Last Monday was my first official day working on partnerships and business development for Wanelo, a role and company about which I couldn’t be more excited. While the “recruiting process” (I hesitate to use such a corporate-sounding phrase) with Wanelo lasted just a few weeks, this new opportunity was 2.5 years in the making, as I transitioned from finance to the startup world (though I’d done a fair amount with startups as an undergrad).
While my LinkedIn profile does a solid job of showing my stops along the way and my blog and Twitter account reveal the amount of “content” I’ve produced during this period, below is a timeline that outlines my “job search” and what I learned from the last couple years.
February 2011 — September 2011: While still working at Jefferies, I cold email nearly 150 combined VCs, founders, and non-technical (i.e. biz dev) startup employees, primarily in NYC as well as Silicon Valley and Boston, seeking advice on my impending transition. This effort results in approximately 90 in-person meetings, phone calls, or email conversations.
February 2011 (my first meeting): I meet with fellow Dukie David Rodriguez, who had transitioned from consulting to working as an associate at Greycroft. He suggests going to numerous meet-ups and trying to advise or help out startups part-time. I take his advice and eventually spend late spring and summer helping out a few early stage startups in NYC that I go on to meet at various meet-ups and Ohours.
March 2011: I start my blog after a meeting with Ben Siscovick during which he stresses the importance of developing a web presence and voice alongside my Twitter account. He also mentions it’s a good way to form an opinion about another technology. I choose Tumblr for my blogging platform since it’s an NYC startup which I wanted to learn more about as a user and “content creator.”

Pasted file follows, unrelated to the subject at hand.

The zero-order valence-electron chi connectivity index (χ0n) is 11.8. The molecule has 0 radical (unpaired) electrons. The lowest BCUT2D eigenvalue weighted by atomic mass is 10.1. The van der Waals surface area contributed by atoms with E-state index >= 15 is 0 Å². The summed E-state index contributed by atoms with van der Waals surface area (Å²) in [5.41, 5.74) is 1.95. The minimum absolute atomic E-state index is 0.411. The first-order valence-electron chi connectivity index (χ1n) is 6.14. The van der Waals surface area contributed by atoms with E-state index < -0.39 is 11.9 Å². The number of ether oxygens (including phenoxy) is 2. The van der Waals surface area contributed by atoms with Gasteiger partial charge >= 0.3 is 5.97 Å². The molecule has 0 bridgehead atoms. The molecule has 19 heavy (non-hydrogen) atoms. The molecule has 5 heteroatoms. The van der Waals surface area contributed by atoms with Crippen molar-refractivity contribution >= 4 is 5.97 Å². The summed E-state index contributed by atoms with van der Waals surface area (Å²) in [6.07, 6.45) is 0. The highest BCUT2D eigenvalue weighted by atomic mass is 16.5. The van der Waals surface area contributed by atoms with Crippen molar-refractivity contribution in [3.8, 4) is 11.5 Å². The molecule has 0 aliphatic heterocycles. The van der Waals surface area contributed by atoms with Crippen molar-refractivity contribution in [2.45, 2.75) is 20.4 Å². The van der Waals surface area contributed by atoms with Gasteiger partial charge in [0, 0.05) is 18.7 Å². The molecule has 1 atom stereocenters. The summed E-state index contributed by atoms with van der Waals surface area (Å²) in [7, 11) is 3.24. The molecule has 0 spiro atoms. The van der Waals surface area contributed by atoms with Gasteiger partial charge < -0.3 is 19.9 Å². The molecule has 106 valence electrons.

March 2011: Chris Sacca responds to my cold email, saying he’d be more than happy to respond via email to three questions that I’d like for him to answer. I carefully choose my questions (best way to get operating experience, traditional venture funds vs. seed-oriented funds, and his thoughts on corporate VCs) and Chris gets back to me quickly with detailed answers.
May / June 2011: I somehow learn through the Twitter grapevine that Ellie Wheeler, then a 2nd year at Harvard Business School, works part-time for Chris Sacca at Lowercase Capital. Inspired after watching Chris’ epic commencement speech at the University of Minnesota, I reference a couple lines from the video and politely suggest that I take over for Ellie when I go to business school in the fall. He politely declines “hiring but says he may have some projects I could work on.
June 2011: Chris proposes an “informal collaboration”: start a Google doc that includes 20 or so “momentum-driven” startups that are flying under the radar and we can go back-and-forth revising the list given our respective justifications. 10 days later I finish the list.
Summer 2011: After my last day of work at Jefferies on June 30th and returning home to Philly, I make trips nearly every week to NYC to meet with people and the startups I am helping out.
I spend a couple months doing some work for DreamIt Ventures after initially getting introduced to David Bookspan and, subsequently, Kerry Rupp.
I follow up periodically with Chris to get his thoughts on the startup list and see if he needs any other help.
I have a call with Paul Lee, a partner at Lightbank, after sending him a cold email. He mentions that Jessica Kim, founder and CEO of BabbaCo, is moving from Chicago to Boston, and I may be able to help out while I’m at school. He introduces me to Jessica shortly thereafter.
August 2011: I move to Boston to start business school and try to meet as many people in the Boston startup scene as possible.
October 2011: Chris emails me out of the blue asking if I have time to work on a project for a portfolio company. I’m in the midst of midterms, so of course I have time. A few days later we get on a call to discuss the project. Rather than doing reference checks and a formal interview, Chris mentions how he looked at my Tweets and blog, and that’s enough for him. Depending on how this initial project goes, we could discuss a more formal role.